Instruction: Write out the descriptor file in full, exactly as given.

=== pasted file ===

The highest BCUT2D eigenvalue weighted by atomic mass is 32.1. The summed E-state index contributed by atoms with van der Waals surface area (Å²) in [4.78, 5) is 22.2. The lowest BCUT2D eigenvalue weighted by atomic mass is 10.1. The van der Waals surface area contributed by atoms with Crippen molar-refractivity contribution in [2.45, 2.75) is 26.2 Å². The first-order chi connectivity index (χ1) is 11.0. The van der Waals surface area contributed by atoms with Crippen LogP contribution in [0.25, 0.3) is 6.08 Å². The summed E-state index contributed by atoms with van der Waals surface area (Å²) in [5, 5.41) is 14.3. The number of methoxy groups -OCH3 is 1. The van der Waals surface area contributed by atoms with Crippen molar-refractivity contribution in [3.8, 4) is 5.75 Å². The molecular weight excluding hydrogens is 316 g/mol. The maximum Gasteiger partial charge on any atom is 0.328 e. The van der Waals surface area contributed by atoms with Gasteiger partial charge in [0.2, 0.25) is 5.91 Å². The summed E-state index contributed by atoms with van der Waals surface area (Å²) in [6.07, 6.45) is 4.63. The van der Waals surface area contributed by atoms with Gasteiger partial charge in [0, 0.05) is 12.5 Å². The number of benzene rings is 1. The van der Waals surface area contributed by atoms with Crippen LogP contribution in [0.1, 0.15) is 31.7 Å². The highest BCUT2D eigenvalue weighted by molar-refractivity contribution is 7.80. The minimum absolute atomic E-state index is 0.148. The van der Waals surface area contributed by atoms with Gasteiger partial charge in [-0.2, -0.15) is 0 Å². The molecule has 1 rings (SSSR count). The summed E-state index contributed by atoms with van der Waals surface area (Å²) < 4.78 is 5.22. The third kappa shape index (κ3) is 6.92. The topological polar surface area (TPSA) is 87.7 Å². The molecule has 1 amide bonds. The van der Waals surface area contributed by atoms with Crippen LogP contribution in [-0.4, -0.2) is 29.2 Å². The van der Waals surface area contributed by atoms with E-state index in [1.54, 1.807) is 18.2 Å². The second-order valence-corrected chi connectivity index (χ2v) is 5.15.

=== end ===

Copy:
The highest BCUT2D eigenvalue weighted by atomic mass is 32.1. The summed E-state index contributed by atoms with van der Waals surface area (Å²) in [4.78, 5) is 22.2. The lowest BCUT2D eigenvalue weighted by atomic mass is 10.1. The van der Waals surface area contributed by atoms with Crippen molar-refractivity contribution in [2.45, 2.75) is 26.2 Å². The first-order chi connectivity index (χ1) is 11.0. The van der Waals surface area contributed by atoms with Crippen LogP contribution in [0.25, 0.3) is 6.08 Å². The summed E-state index contributed by atoms with van der Waals surface area (Å²) in [5, 5.41) is 14.3. The number of methoxy groups -OCH3 is 1. The van der Waals surface area contributed by atoms with Crippen molar-refractivity contribution in [3.8, 4) is 5.75 Å². The molecular weight excluding hydrogens is 316 g/mol. The maximum Gasteiger partial charge on any atom is 0.328 e. The van der Waals surface area contributed by atoms with Gasteiger partial charge in [0.2, 0.25) is 5.91 Å². The summed E-state index contributed by atoms with van der Waals surface area (Å²) in [6.07, 6.45) is 4.63. The van der Waals surface area contributed by atoms with Gasteiger partial charge in [0, 0.05) is 12.5 Å². The number of benzene rings is 1. The van der Waals surface area contributed by atoms with Crippen LogP contribution in [0.1, 0.15) is 31.7 Å². The highest BCUT2D eigenvalue weighted by molar-refractivity contribution is 7.80. The minimum absolute atomic E-state index is 0.148. The van der Waals surface area contributed by atoms with Gasteiger partial charge in [-0.2, -0.15) is 0 Å². The molecule has 1 rings (SSSR count). The summed E-state index contributed by atoms with van der Waals surface area (Å²) < 4.78 is 5.22. The third kappa shape index (κ3) is 6.92. The topological polar surface area (TPSA) is 87.7 Å². The molecule has 1 amide bonds. The van der Waals surface area contributed by atoms with Crippen LogP contribution in [-0.4, -0.2) is 29.2 Å². The van der Waals surface area contributed by atoms with E-state index in [1.54, 1.807) is 18.2 Å². The second-order valence-corrected chi connectivity index (χ2v) is 5.15.